AS (driverId:int, name:chararray, ssn:chararray,                 
location:chararray, certified:chararray, wage_plan:chararray);
join_data = JOIN  truck_events BY (driverId), drivers BY (driverId);
DESCRIBE join_data;

join_two_datasets

Save the script and execute it. Notice join_data contains all the fields of both truck_events and drivers.

result_join_data

Scroll right in Results section to view other attributes, or simply click Download button. Open that file and you will something like this:

result_join_data_download

Step 12: Sort the data using “ORDER BY”

Use the ORDER BY command to sort a relation by one or more of its fields. Create a new Pig script named "Pig-Sort" and enter the following commands to sort the drivers data by name then date in ascending order:

drivers =  LOAD '/user/maria_dev/drivers.csv' USING PigStorage(',')
AS (driverId:int, name:chararray, ssn:chararray,                 
location:chararray, certified:chararray, wage_plan:chararray);
ordered_data = ORDER drivers BY name asc;
DUMP ordered_data;

sort_drivers_data

Save and execute the script. Your output should be sorted as shown here:

result_sort_drivers_data

Step 13: Filter and Group the data using “GROUP BY”

The GROUP command allows you to group a relation by one of its fields. Create a new Pig script named "Pig-Group". Then, enter the following commands, which group the truck_events relation by the driverId for the eventType which are not ‘Normal’.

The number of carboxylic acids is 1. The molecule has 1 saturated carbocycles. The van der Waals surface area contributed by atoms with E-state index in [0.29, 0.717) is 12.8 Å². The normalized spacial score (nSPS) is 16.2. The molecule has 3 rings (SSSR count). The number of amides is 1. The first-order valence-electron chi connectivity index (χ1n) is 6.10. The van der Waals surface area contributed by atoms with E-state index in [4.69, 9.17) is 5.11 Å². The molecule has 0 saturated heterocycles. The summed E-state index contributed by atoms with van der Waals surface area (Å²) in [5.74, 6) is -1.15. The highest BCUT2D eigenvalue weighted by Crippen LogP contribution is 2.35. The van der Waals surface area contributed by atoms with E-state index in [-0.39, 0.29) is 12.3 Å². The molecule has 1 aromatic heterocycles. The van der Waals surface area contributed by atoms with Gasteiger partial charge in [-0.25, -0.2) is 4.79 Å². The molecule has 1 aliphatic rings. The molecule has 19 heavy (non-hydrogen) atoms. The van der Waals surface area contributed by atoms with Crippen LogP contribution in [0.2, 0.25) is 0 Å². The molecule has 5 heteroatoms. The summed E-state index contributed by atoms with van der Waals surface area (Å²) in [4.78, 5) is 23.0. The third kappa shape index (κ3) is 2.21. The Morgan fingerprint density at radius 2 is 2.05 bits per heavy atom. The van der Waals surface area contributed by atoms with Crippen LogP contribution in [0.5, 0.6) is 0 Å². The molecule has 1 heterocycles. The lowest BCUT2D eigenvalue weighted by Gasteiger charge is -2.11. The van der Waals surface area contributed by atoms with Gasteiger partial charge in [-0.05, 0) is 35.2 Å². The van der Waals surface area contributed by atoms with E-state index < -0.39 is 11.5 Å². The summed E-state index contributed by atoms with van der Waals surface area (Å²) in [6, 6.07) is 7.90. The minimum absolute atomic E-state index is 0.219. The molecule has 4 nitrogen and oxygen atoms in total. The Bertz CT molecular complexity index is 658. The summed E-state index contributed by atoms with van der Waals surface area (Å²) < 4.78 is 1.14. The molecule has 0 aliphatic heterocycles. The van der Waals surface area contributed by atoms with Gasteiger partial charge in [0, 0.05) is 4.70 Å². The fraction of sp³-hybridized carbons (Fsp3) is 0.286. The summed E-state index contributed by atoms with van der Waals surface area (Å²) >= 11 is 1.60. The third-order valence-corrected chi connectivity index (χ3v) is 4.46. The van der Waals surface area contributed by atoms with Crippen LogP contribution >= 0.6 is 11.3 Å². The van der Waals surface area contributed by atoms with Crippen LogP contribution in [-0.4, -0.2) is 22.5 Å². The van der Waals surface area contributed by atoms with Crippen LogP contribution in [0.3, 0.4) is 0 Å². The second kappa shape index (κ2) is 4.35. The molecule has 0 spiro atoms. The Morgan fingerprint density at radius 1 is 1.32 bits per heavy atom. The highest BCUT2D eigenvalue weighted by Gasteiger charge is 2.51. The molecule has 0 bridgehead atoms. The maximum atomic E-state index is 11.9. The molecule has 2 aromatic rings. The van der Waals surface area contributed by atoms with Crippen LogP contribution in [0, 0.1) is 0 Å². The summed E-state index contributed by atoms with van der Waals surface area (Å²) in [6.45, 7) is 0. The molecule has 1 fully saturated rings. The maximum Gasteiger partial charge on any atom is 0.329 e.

truck_events = LOAD '/user/maria_dev/truck_event_text_partition.csv' USING PigStorage(',')
AS (driverId:int, truckId:int, eventTime:chararray,                 
eventType:chararray, longitude:double, latitude:double,
eventKey:chararray, correlationId:long, driverName:chararray,
routeId:long,routeName:chararray,eventDate:chararray);
filtered_events = FILTER truck_events BY NOT (eventType MATCHES 'Normal');
grouped_events = GROUP filtered_events BY driverId;
DESCRIBE grouped_events;
DUMP grouped_events;

filter_group_datasets

Save and execute the script. Notice that the data for eventType which are not Normal is grouped together for each driverId.

result_group_data

Scroll right to view all non-Normal events grouped under each driverId. You can also download the results file by clicking Download button.

result_group_data_download

Congratulations! You have successfully completed the tutorial and well on your way to pigging on Big Data.

Further Reading